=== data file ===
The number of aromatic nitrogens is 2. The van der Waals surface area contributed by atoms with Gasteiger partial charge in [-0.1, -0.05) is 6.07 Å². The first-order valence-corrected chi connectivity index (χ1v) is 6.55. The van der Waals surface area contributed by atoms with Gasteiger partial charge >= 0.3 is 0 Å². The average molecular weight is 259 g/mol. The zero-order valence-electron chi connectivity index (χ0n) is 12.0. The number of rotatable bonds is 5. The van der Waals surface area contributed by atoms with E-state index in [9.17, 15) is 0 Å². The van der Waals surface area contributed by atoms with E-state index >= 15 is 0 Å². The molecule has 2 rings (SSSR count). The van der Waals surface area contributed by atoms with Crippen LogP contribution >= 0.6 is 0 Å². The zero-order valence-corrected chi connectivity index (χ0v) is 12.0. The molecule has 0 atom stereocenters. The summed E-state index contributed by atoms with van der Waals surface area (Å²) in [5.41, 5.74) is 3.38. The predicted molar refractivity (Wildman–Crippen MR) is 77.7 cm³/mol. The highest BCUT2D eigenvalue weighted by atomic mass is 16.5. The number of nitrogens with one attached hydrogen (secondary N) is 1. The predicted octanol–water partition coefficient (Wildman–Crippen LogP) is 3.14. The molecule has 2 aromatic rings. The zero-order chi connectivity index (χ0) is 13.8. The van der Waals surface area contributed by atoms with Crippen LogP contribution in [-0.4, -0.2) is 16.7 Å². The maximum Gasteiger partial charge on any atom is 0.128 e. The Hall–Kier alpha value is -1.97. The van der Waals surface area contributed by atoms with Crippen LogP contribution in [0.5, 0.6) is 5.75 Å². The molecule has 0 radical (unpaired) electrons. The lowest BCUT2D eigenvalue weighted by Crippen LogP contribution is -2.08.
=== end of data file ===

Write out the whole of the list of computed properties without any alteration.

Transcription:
The number of aromatic nitrogens is 2. The van der Waals surface area contributed by atoms with Gasteiger partial charge in [-0.1, -0.05) is 6.07 Å². The first-order valence-corrected chi connectivity index (χ1v) is 6.55. The van der Waals surface area contributed by atoms with Gasteiger partial charge >= 0.3 is 0 Å². The average molecular weight is 259 g/mol. The zero-order valence-electron chi connectivity index (χ0n) is 12.0. The number of rotatable bonds is 5. The van der Waals surface area contributed by atoms with E-state index in [9.17, 15) is 0 Å². The van der Waals surface area contributed by atoms with E-state index >= 15 is 0 Å². The molecule has 2 rings (SSSR count). The van der Waals surface area contributed by atoms with Crippen LogP contribution >= 0.6 is 0 Å². The zero-order valence-corrected chi connectivity index (χ0v) is 12.0. The molecule has 0 atom stereocenters. The summed E-state index contributed by atoms with van der Waals surface area (Å²) in [5.41, 5.74) is 3.38. The predicted molar refractivity (Wildman–Crippen MR) is 77.7 cm³/mol. The highest BCUT2D eigenvalue weighted by atomic mass is 16.5. The number of nitrogens with one attached hydrogen (secondary N) is 1. The predicted octanol–water partition coefficient (Wildman–Crippen LogP) is 3.14. The molecule has 2 aromatic rings. The zero-order chi connectivity index (χ0) is 13.8. The van der Waals surface area contributed by atoms with Crippen LogP contribution in [-0.4, -0.2) is 16.7 Å². The maximum Gasteiger partial charge on any atom is 0.128 e. The Hall–Kier alpha value is -1.97. The van der Waals surface area contributed by atoms with Crippen LogP contribution in [0.5, 0.6) is 5.75 Å². The molecule has 0 radical (unpaired) electrons. The lowest BCUT2D eigenvalue weighted by Crippen LogP contribution is -2.08.